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SAIPAN, CNMI (Saipan Tribune, Jan. 8) - Earlier controversy surrounding the Northern Marianas islands of Farallon de Mendinilla, particularly the U.S. military's bombing exercises on the island that led to a lawsuit by an environmental group in 2002, has resurfaced once more, this time in the nomination of a prominent lawyer to the U.S. Court of Appeals.

William J. Haynes II's nomination by President Bush to the 4th U.S. Circuit Court of Appeals is being blocked by groups who question his environmental record by spotlighting his role in the 2002 case filed by the Center for Biological Diversity versus the U.S. Navy and the Department of Defense over the bombing exercises on FDM.

What environmental groups find particularly galling are reports that Haynes' legal team had argued that bombing birds is good for bird-watchers as they would derive more satisfaction from watching rare birds than common birds.

Haynes, who is the Pentagon's top lawyer, was nominated Sept. 29. His nomination has remained at the Senate Judiciary Committee level and has not been acted on before Congress adjourned last month.

The Center for Biological Diversity had argued that the Farallon de Mendinilla, a small uninhabited island, is an important nesting spot for migratory birds and that the military's live-fire exercises on the island is harming them. It said the bombings violate the Migratory Bird Treaty Act and had asked the court to stop the exercises.

Although Haynes did not argue the case in court, he had told the Judiciary Committee that he participated by "developing and approving litigation strategy" for the defense while acting through a deputy.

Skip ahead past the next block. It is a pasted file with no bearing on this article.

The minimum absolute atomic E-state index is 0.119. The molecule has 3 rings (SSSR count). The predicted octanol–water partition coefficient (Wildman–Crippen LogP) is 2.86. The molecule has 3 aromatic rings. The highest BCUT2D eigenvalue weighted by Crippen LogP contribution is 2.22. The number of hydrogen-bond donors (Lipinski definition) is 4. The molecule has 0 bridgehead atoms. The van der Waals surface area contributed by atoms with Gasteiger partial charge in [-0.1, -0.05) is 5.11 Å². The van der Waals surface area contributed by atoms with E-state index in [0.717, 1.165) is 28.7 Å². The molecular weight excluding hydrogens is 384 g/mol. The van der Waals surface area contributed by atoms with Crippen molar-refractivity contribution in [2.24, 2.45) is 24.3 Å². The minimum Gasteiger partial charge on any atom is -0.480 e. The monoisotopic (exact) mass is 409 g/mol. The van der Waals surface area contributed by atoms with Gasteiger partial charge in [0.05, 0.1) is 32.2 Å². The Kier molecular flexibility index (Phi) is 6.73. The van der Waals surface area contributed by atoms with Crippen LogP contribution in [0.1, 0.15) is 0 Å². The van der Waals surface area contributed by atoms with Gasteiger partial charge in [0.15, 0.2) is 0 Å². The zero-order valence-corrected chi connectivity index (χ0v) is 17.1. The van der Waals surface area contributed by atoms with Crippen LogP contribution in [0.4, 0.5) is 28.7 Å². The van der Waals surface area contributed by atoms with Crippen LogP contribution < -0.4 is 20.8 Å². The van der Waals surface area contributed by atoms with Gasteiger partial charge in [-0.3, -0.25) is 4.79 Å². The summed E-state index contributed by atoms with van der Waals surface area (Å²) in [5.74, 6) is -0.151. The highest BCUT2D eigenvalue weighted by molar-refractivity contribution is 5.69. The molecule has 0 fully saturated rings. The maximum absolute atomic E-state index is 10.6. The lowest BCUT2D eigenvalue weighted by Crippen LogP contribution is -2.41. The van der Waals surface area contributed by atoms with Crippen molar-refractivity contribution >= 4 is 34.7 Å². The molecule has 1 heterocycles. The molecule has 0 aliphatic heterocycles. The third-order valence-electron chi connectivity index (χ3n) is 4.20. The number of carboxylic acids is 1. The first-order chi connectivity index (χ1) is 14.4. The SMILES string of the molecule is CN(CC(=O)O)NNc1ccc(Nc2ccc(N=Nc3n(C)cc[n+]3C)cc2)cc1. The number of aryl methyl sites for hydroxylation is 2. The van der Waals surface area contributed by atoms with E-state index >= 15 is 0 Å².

Judge Emmet G. Sullivan of the U.S. District Court for the District of Columbia had granted the Center's request for a temporary stay on the live fire exercises on FDM. He had also questioned the federal government's adopting the argument being pushed by the Washington Legal Foundation that bird-watchers benefited by the military's bird-killing.

When bird-watchers see the birds that remain, they "'get more enjoyment spotting a rare bird than they do spotting a common one,'" Sullivan quoted from legal papers submitted by the government.

"There is absolutely no support in the law for the view that environmentalists should get enjoyment out of the destruction of natural resources because that destruction makes the remaining resources more scarce and therefore valuable," Sullivan wrote.

"The court hopes that the federal government will refrain from making or adopting such frivolous arguments in the future," he added.

Haynes' critics are now using Sullivan's opinion to criticize him and oppose his nomination.

A Richmond Times-Dispatch story quoted Paul Achitoff, a Hawaii lawyer with Earth justice as saying: "The Pentagon didn't dispute they were killing birds, but argued that because they were the military they should be allowed to keeping doing it."

"I would think long and hard about someone up for the federal bench who argues the military-or anyone-is above the law," Achitoff reportedly added.

To get around the issue, the Bush administration pursued an appeal in court and turned to the U.S. Congress for an exemption from the Migratory Bird Treaty Act. The federal government had argued that Sullivan's injunction would disrupt military preparedness and harm national security. The Navy said its targets were placed away from primary bird habitat.

The issue became moot when Congress enacted the 2003 defense-authorization bill, where it adopted a temporary exemption from the Migratory Bird Treaty Act for those in the military who kill birds unintentionally.

January 8, 2004

Saipan Tribune: www.saipantribune.com


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